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RIM: Buy two PlayBooks, get one free

Blackberry PlaybookResearch In Motion (RIM) is looking for more ways to shift those PlayBooks. The latest idea, announced by the Ontario-based company on Friday, is to give a free PlayBook to anyone that buys two. But the question is, who’s going to buy two? Of course, there’ll be those asking another question: Who’s even going to buy one?

According to the ad on the BlackBerry website, the offer is aimed at business users, so RIM is banking on there being bosses out there who might be moved to equip company employees with its device. To further entice potential buyers, a BlackBerry leather sleeve, charging pod and HDMI cable will be offered for free with each tablet.

The latest initiative follows several others by RIM aimed at boosting sales of its poor-selling tablet. At the end of last month, a number of retailers knocked $200 off the device, bringing the cost of the entry level 16GB PlayBook down to $299.

However, it’s once again selling for $499. Also in September, news emerged that RIM was offering the tablet to employees of Canadian cell phone carrier and long-time business partner Rogers, discounted by as much as 50 percent.

The fact is, the PlayBook is struggling in a market where Apple’s iPad continues to dominate. During its first quarter of sales, RIM shipped 500,000 PlayBooks, but for the quarter ending in September, demand had already cooled markedly, with only 200,000 being shipped. Apple, by comparison, sold just over 11 million iPads during roughly the same time period.

When the PlayBook was launched in April, it came under fire for lacking a native email client and instant messaging app, as well as having a poorly stocked app store. This week it was announced that the release of a long-awaited OS update intended to fix some of these issues has been put off until next year.

RIM’s latest offering may grab the attention of some businesses, but with so many tablets coming on the market now, including Amazon’s highly-anticipated Kindle Fire, it’s hard to imagine the PlayBook ever taking off in a big way.

RIM’s offer runs until the end of December and can be purchased from a number of authorized resellers in the US and Canada (excluding Quebec).

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Trevor Mogg
Contributing Editor
Not so many moons ago, Trevor moved from one tea-loving island nation that drives on the left (Britain) to another (Japan)…
BlackBerry World storefront goes live hours before much-anticipated BB10 event
blackberry world storefront goes live hours before bb10 event

Hours before Research In Motion (RIM) throws the spotlight on its new BlackBerry 10 platform, the company’s revamped BlackBerry World storefront has gone live, with new content such as TV shows, movies and music selling alongside the existing line-up of apps and games.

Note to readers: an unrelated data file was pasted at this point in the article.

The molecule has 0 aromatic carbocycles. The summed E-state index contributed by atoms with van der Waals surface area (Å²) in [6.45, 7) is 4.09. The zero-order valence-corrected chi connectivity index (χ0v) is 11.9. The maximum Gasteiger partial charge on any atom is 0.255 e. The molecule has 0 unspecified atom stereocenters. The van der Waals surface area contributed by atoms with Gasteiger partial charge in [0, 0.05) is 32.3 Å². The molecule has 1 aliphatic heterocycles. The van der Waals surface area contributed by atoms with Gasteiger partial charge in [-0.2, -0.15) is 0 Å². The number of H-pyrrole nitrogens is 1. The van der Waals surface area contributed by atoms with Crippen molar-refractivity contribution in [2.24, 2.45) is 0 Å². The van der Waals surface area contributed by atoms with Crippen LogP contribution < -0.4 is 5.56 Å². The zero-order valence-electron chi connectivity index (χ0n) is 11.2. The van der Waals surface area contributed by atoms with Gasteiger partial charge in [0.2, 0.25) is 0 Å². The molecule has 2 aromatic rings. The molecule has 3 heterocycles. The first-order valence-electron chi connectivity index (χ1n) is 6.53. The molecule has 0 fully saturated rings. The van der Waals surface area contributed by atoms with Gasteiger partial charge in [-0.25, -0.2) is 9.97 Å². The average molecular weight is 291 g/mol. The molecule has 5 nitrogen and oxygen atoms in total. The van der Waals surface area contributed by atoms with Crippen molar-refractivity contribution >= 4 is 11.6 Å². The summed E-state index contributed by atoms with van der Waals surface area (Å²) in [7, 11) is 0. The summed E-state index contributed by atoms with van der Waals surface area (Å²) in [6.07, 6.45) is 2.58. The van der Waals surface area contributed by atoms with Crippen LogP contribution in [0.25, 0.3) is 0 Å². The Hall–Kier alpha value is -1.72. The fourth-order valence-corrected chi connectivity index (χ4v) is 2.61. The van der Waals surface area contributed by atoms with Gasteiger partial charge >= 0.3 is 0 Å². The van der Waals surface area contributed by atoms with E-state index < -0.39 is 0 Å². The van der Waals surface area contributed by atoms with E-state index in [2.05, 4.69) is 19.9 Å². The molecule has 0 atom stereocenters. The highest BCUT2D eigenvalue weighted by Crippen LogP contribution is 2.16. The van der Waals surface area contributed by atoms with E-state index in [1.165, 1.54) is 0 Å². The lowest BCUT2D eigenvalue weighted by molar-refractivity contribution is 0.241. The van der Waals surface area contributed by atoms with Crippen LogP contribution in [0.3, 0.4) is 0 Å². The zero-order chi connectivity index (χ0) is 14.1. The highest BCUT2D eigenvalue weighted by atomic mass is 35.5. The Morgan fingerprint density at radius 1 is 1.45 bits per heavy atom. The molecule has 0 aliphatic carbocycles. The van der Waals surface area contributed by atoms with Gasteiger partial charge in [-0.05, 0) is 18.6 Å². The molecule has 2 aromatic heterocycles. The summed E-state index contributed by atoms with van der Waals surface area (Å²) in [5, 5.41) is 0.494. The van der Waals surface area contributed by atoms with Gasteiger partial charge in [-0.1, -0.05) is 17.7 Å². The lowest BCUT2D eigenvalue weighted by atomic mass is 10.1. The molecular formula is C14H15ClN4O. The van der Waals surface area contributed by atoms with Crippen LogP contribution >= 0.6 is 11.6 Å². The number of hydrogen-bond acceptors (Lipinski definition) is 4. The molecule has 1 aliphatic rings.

A quick look through its offerings reveals, hardly surprisingly, that pricing is comparable with similar services such as Google Play and Apple’s iTunes store.
The video download and rental options will initially be available to users in the US, UK and Canada, RIM said in a statement released earlier in the week. The company failed to say when the service will be rolled out to other regions.
Meanwhile, the music section is launching in 18 countries: the US, Canada, the UK, Argentina, Brazil, Colombia, Mexico, France, Germany, Italy, the Netherlands, South Africa, Spain, Australia, India, Malaysia, New Zealand and Singapore.
The Canadian mobile maker is promising video content from “all major studios”, adding that “most” movies will hit the store the same day as they come out on DVD, with TV shows arriving the day after broadcast.
“RIM is committed to working with content providers to bring the best, most up-to-date content to our customers with BlackBerry 10, and to make it easy for them to get what they want,” said Frank Boulben, RIM’s chief marketing officer.
The grand unveiling of the long-awaited BB10 mobile operating system, together with two new handsets, takes place today in New York at 10am ET, with other special events planned for cities around the world.
It’s been a diabolical few years for RIM, with today’s launch its best and probably final opportunity to reinvent itself. If it turns up with something exciting and can persuade enough consumers – and businesses – to give it another try, it has a fighting chance of getting its beleaguered business back on track and reestablishing itself as a serious player in the smartphone market. OK, Thorsten, show us what you’ve got....

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Big week for BlackBerry: BB 10 to launch Wednesday, Super Bowl ad to follow
10 reasons why blackberry just might save rim from oblivion bb10 fl